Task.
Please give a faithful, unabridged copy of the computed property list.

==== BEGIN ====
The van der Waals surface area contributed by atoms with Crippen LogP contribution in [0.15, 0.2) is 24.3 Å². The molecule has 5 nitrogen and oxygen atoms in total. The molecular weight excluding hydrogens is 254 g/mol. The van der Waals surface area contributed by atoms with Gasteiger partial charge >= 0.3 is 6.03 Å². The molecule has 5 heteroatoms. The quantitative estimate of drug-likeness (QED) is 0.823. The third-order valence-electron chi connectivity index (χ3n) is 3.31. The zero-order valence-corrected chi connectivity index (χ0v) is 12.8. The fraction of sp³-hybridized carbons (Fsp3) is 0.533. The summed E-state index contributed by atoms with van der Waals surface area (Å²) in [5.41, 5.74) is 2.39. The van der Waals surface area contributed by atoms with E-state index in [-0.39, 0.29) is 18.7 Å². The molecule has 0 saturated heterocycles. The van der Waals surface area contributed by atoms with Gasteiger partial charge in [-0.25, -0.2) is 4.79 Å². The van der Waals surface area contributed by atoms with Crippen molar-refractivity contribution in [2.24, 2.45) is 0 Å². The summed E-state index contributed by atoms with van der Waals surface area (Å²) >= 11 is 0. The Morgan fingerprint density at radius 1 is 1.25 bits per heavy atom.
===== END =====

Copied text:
The van der Waals surface area contributed by atoms with Crippen LogP contribution in [0.15, 0.2) is 24.3 Å². The molecule has 5 nitrogen and oxygen atoms in total. The molecular weight excluding hydrogens is 254 g/mol. The van der Waals surface area contributed by atoms with Gasteiger partial charge >= 0.3 is 6.03 Å². The molecule has 5 heteroatoms. The quantitative estimate of drug-likeness (QED) is 0.823. The third-order valence-electron chi connectivity index (χ3n) is 3.31. The zero-order valence-corrected chi connectivity index (χ0v) is 12.8. The fraction of sp³-hybridized carbons (Fsp3) is 0.533. The summed E-state index contributed by atoms with van der Waals surface area (Å²) in [5.41, 5.74) is 2.39. The van der Waals surface area contributed by atoms with E-state index in [-0.39, 0.29) is 18.7 Å². The molecule has 0 saturated heterocycles. The van der Waals surface area contributed by atoms with Gasteiger partial charge in [-0.25, -0.2) is 4.79 Å². The van der Waals surface area contributed by atoms with Crippen molar-refractivity contribution in [2.24, 2.45) is 0 Å². The summed E-state index contributed by atoms with van der Waals surface area (Å²) >= 11 is 0. The Morgan fingerprint density at radius 1 is 1.25 bits per heavy atom.